Prof. Katheleen Gardiner

The use of reverse phase protein array (RPPA) and Western blot on heat stabilized tissue 

Professor Katheleen Gardiner has had an affiliation with the University of Colorado for 20 years where she is engaged in Down syndrome research. Katheleen obtained  an undergraduate degree in physics, moved on to study RNA processing in bacteria and then switched focus to study the biology of mammalian systems during her post doc. Since then Katheleen focused her research on understanding the mechanisms of Down syndrome (DS)* on a molecular level. Initially, she was intrigued by the correlation between DS and Alzheimer´s disease (AD). A majority of persons with DS will develop the neuropathology of AD in their late twenties and many will go on to develop an AD-like dementia by 40-50 years of age. Currently, her research focuses on identifying the molecular abnormalities that underlie the learning and memory deficits in DS.
Katheleen is heading a group of scientists in the division of Genetics in the Department of Pediatrics. The department has over 400 faculty members, a majority of clinicians and around 50 basic scientists. Basic, clinical and translational research is concentrated on genetics and biomedical science relevant to pediatric health. Katheleen is also a member of the Linda Crnic Institute for Down syndrome and the Intellectual and Developmental Disabilities Research Center within the Department of Pediatrics.

Direction within Down syndrome research

Down syndrome has long been regarded by many in both basic - and clinical research as too complex a challenge for effective pharmacological intervention. This attitude, however, is changing as a result of demonstrations by laboratories around the world that several different compounds and potential drugs can rescue learning - and memory deficiencies in a major mouse model of DS. The challenges in DS have not become simpler, rather the knowledge of human genes, their genetics, functions, interactions and biochemistry, has dramatically improved over the last few years.
A major focus in DS research is on pre-clinical evaluation of drug treatments for cognitive deficits and there is a push to find drugs that have already been approved for other disease paradigms and to re-purpose them for DS. There are a few clinical trials already on-going and Katheleen is optimistic that, in the future, “we will be able to treat cognitive deficiencies in DS successfully, not reverse everything but drastically improve the cognitive functions”.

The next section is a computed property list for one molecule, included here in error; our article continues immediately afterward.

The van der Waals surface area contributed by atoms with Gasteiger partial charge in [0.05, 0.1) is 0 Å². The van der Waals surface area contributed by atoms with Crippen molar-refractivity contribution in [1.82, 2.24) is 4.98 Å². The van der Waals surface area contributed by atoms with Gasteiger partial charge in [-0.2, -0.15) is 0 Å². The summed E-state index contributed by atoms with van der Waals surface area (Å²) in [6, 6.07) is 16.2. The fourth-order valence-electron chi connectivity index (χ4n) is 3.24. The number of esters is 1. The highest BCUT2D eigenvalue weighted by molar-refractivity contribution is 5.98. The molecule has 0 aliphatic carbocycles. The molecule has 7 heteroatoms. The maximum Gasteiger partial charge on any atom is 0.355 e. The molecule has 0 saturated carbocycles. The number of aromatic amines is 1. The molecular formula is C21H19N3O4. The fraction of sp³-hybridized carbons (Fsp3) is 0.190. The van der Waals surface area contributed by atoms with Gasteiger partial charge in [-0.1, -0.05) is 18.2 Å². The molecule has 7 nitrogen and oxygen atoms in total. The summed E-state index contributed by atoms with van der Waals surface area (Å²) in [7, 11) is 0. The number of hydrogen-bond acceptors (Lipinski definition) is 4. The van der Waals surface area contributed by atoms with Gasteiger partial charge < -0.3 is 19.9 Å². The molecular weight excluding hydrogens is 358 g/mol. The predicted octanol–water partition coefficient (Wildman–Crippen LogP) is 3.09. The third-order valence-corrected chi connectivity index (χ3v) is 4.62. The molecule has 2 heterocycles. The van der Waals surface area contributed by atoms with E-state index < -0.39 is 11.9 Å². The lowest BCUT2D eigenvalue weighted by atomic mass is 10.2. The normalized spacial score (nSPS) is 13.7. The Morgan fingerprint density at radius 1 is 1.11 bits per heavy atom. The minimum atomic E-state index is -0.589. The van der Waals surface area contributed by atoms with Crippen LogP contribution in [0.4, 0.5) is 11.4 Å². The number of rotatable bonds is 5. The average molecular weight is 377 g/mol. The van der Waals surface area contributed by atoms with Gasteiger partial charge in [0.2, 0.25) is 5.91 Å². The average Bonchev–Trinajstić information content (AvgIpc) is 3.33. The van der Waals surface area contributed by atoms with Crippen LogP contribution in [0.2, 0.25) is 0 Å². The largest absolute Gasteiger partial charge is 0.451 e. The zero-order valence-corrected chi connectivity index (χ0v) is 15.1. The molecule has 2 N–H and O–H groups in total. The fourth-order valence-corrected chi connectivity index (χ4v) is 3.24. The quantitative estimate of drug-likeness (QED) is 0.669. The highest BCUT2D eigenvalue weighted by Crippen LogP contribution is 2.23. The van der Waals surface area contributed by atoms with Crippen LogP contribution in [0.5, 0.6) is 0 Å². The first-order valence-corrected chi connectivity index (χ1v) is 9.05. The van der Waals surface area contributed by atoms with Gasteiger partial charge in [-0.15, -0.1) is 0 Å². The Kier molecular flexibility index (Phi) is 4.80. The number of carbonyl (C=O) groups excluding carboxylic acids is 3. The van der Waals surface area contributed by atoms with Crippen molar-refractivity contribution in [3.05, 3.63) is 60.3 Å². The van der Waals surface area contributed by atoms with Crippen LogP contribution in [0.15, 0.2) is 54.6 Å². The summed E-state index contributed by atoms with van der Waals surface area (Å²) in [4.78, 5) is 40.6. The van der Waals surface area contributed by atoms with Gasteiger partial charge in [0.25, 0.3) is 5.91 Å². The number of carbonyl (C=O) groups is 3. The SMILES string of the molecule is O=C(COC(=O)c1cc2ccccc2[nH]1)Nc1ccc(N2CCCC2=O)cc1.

Challenges with protein degradation in mouse models in Down syndrome research

Katheleen´s research group is focusing their efforts on the analysis of protein expression and pathways in mouse model systems of DS. This provides crucial insights into the normal functions of specific genes, how these are altered in disease and how they contribute to a disease process, as well as information on drug action, efficacy and side effects.
One of the major challenges when studying proteins and their pathways in the mouse brain is obtaining reproducible and accurate measurement of molecular events. Protein profiles are affected by post-mortem changes in the tissue which begins as soon as the tissue is excised and involve rapid changes in levels of neuropeptides and post-translational modifications, e.g. phosphorylations and acetylations. Depending on how the tissue sample is handled, you may not look at the in vivo profile, which obviously is what scientists strive for. Katheleen has evaluated various techniques to prevent post-mortem changes e.g. protein degradation, and at a conference on DS organized by herself in 2007, she came in contact with the heat stabilization technique for the first time. She evaluated the technology´s performance and has now incorporated heat stabilization into the standard protocol when studying protein profiles in tissue samples, with the exception of when subcellular fractionation is required. Heat stabilization has drastically improved the consistency and reproducibility in their protein profile studies and Katheleen adds “I believe that people need to think more carefully about what exactly they are looking at when they study protein profiles in brain or any other tissue”.